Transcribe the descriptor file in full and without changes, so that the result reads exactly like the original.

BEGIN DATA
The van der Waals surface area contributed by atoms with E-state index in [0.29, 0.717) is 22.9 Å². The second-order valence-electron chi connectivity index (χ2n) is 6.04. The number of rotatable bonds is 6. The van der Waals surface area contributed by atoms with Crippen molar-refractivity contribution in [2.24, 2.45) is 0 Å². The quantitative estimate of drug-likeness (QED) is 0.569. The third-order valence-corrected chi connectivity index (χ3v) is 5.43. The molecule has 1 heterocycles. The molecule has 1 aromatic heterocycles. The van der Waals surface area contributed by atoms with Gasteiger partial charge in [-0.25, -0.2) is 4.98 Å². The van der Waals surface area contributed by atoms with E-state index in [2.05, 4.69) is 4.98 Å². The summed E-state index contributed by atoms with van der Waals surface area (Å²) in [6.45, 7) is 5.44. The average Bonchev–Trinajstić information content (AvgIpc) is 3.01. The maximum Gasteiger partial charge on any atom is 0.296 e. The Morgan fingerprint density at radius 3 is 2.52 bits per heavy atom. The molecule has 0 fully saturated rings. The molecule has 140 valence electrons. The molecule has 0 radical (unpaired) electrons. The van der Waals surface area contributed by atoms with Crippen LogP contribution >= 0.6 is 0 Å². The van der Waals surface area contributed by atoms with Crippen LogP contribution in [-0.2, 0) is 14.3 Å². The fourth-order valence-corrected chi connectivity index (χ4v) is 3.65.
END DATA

The van der Waals surface area contributed by atoms with E-state index in [0.29, 0.717) is 22.9 Å². The second-order valence-electron chi connectivity index (χ2n) is 6.04. The number of rotatable bonds is 6. The van der Waals surface area contributed by atoms with Crippen molar-refractivity contribution in [2.24, 2.45) is 0 Å². The quantitative estimate of drug-likeness (QED) is 0.569. The third-order valence-corrected chi connectivity index (χ3v) is 5.43. The molecule has 1 heterocycles. The molecule has 1 aromatic heterocycles. The van der Waals surface area contributed by atoms with Gasteiger partial charge in [-0.25, -0.2) is 4.98 Å². The van der Waals surface area contributed by atoms with E-state index in [2.05, 4.69) is 4.98 Å². The summed E-state index contributed by atoms with van der Waals surface area (Å²) in [6.45, 7) is 5.44. The average Bonchev–Trinajstić information content (AvgIpc) is 3.01. The maximum Gasteiger partial charge on any atom is 0.296 e. The Morgan fingerprint density at radius 3 is 2.52 bits per heavy atom. The molecule has 0 fully saturated rings. The molecule has 140 valence electrons. The molecule has 0 radical (unpaired) electrons. The van der Waals surface area contributed by atoms with Crippen LogP contribution >= 0.6 is 0 Å². The van der Waals surface area contributed by atoms with Crippen LogP contribution in [-0.2, 0) is 14.3 Å². The fourth-order valence-corrected chi connectivity index (χ4v) is 3.65.